According to Richard L. Marsh, a professor of cognitive psychology at the University of Georgia and a leading cryptomnesia researcher, Schneider is on the right track. "When people engage in creative activity, they are so involved in generating or coming up with something new or novel that they fail to protect against what they previously experienced," said Marsh. Over the last 20 years, Marsh has designed numerous models for studying cryptomnesia in the lab. An early study involved asking subjects to work with an unseen "partner" (actually a computer) to find unique words in a square array of letters, similar to the game Boggle. A short while after completing this task, the researchers asked each participant to recall the words they had personally found, and to generate new words neither the participant nor the participant's partner had previously been able to find.
The subjects plagiarized their partners roughly 32 percent of the time when trying to recall their own words, and up to 28 percent of the time when attempting to find previously unidentified words in the puzzle. Not only was plagiarism rampant, many subjects who plagiarized also checked a box indicating they were "positive" their answers had not previously been given by their partners.
Henry Roediger, a memory expert at Washington University in St. Louis, said that cryptomnesia is partially caused by the lopsidedness of our memories: it's easier to remember information than it is to remember its source. Under the right conditions, this quirk can even evoke false memories. In one study, the more times Roediger instructed participants to imagine performing a basic action (like, "sharpen the pencil") the more likely the participants were to recall—incorrectly—having actually performed the action when asked about it later.
But misattributing memories from one source to another, whether from imagination to reality or from a friend to oneself, is only one of the psychological quirks behind unconscious plagiarism. Another is implicit memory, which Dan Schacter, a psychologist at Harvard, called, "the fact that we can sometimes remember information without knowing that we're remembering it."
The classic demonstration of implicit memory involves a psychological technique known as priming. When a person is exposed to a list of words (or "primed") in one setting, than later asked to come up with words from a specific category, say "types of fruit," in another setting, the person is more likely to name fruit that had appeared during the priming session than fruit that hadn't.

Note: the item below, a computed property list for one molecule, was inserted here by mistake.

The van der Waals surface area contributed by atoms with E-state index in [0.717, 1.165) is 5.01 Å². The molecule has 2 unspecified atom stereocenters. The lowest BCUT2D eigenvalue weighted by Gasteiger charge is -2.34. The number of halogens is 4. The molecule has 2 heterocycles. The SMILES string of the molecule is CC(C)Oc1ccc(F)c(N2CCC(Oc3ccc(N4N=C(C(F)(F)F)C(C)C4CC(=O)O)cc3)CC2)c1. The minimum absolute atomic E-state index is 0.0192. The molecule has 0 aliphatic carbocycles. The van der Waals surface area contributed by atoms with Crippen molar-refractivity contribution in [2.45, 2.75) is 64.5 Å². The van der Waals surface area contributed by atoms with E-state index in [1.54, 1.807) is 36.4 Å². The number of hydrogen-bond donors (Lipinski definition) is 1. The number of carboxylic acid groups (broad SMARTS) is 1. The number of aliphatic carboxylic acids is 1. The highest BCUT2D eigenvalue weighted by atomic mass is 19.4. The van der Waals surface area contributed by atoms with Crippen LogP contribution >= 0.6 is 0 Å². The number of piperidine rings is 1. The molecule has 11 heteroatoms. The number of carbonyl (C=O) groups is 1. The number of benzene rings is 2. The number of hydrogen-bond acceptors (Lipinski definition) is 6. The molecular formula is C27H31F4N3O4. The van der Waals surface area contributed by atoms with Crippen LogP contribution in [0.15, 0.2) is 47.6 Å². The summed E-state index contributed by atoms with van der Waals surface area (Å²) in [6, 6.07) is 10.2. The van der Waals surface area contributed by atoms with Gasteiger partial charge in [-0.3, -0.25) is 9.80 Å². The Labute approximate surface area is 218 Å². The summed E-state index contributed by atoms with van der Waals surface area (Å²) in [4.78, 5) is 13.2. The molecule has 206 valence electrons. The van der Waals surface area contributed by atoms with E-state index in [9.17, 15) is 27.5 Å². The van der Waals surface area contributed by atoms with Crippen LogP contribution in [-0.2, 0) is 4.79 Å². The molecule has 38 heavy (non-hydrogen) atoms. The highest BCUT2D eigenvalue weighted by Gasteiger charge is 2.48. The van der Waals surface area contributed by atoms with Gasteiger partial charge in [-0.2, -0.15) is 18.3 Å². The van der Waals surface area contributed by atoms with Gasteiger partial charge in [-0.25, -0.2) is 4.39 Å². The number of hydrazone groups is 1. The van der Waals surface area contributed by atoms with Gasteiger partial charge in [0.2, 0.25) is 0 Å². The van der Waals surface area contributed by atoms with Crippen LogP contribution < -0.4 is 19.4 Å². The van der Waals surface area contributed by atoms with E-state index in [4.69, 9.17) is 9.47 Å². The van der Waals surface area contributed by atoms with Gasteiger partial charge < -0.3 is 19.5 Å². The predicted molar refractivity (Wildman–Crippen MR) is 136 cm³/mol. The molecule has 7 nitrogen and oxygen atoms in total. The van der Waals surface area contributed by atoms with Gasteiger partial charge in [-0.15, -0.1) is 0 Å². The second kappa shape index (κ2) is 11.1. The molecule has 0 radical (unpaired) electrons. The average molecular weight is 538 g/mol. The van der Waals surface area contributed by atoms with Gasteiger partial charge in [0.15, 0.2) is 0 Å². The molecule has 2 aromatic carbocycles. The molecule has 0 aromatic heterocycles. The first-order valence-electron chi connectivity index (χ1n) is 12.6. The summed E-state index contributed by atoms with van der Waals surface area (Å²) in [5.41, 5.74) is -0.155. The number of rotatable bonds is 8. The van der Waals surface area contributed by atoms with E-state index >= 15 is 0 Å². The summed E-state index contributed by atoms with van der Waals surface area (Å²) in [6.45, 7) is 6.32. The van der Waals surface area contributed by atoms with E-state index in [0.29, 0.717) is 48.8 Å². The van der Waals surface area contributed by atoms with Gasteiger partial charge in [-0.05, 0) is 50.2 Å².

This result may not seem all that exciting, except that it also occurs with amnesiacs, who are unable to form conscious memories of the actual priming session. At the most basic level, says Schacter, this suggests that implicit memories are formed in different regions or systems of the brain than conscious memories. This disconnect, coupled with errors in remembering the source of ideas, words, or even whole phrases, may be responsible for cryptomnesia. "Unconscious plagiarism makes it sound like a pretty exceptional and unusual circumstance," said Roediger. "But I really think that at a very simple level, these things are happening all the time. You know, your friend uses some expression and you pick it up and use it too."
While unconscious plagiarism is embarrassing in cases where original creative output is expected, in most aspects of daily life it ranges from useful to indispensible. What is called cryptomnesia in one context is known as social learning theory in another. For example, children learn how to behave by unconsciously copying others, and friends strengthen their relationships when they assimilate each other's phrases, behaviors, and opinions.
But before we give high-profile cryptomnesiacs a free pass, as if they were suffering from an intractable psychological disorder, there's a bit more to know. Cryptomnesia happens more frequently between those who trust one another, such as people in romantic relationships or close friendships, but less frequently between strangers—particularly when the one whose ideas or words might be plagiarized is present. And due to our innate skepticism, unconsciously copying a person one doesn't know, or a source one doesn't yet trust, is uncommon.
[Sumber: You Didn’t Plagiarize, Your Unconscious Did, Oleh Russ Juskalian (Newsweek Jul 7, 2009)]